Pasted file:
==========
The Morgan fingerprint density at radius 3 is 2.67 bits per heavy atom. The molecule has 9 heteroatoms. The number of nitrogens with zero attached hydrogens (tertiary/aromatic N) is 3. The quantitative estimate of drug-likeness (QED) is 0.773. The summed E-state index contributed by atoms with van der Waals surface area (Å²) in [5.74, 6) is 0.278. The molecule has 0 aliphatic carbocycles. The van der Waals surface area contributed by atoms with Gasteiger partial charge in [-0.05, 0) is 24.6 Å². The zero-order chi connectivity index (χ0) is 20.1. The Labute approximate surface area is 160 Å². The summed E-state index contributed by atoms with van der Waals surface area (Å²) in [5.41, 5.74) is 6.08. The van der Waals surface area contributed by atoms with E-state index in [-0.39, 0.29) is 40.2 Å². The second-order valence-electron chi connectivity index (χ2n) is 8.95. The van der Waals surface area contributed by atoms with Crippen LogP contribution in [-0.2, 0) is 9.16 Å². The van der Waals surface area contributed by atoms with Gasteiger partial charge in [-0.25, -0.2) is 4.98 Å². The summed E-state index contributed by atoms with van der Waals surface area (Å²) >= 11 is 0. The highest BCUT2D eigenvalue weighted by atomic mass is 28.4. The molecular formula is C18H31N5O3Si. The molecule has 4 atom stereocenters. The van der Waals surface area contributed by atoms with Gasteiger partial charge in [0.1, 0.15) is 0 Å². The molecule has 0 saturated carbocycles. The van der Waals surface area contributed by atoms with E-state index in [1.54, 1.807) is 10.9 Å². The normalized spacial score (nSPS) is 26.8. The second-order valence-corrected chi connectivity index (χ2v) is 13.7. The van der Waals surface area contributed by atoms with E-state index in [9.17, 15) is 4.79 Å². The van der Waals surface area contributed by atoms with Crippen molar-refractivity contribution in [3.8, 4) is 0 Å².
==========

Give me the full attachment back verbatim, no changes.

The Morgan fingerprint density at radius 3 is 2.67 bits per heavy atom. The molecule has 9 heteroatoms. The number of nitrogens with zero attached hydrogens (tertiary/aromatic N) is 3. The quantitative estimate of drug-likeness (QED) is 0.773. The summed E-state index contributed by atoms with van der Waals surface area (Å²) in [5.74, 6) is 0.278. The molecule has 0 aliphatic carbocycles. The van der Waals surface area contributed by atoms with Gasteiger partial charge in [-0.05, 0) is 24.6 Å². The zero-order chi connectivity index (χ0) is 20.1. The Labute approximate surface area is 160 Å². The summed E-state index contributed by atoms with van der Waals surface area (Å²) in [5.41, 5.74) is 6.08. The van der Waals surface area contributed by atoms with E-state index in [-0.39, 0.29) is 40.2 Å². The second-order valence-electron chi connectivity index (χ2n) is 8.95. The van der Waals surface area contributed by atoms with Crippen LogP contribution in [-0.2, 0) is 9.16 Å². The van der Waals surface area contributed by atoms with Gasteiger partial charge in [-0.25, -0.2) is 4.98 Å². The summed E-state index contributed by atoms with van der Waals surface area (Å²) >= 11 is 0. The highest BCUT2D eigenvalue weighted by atomic mass is 28.4. The molecular formula is C18H31N5O3Si. The molecule has 4 atom stereocenters. The van der Waals surface area contributed by atoms with Gasteiger partial charge in [0.1, 0.15) is 0 Å². The molecule has 0 saturated carbocycles. The van der Waals surface area contributed by atoms with E-state index in [1.54, 1.807) is 10.9 Å². The normalized spacial score (nSPS) is 26.8. The second-order valence-corrected chi connectivity index (χ2v) is 13.7. The van der Waals surface area contributed by atoms with E-state index in [9.17, 15) is 4.79 Å². The van der Waals surface area contributed by atoms with Crippen molar-refractivity contribution in [3.8, 4) is 0 Å².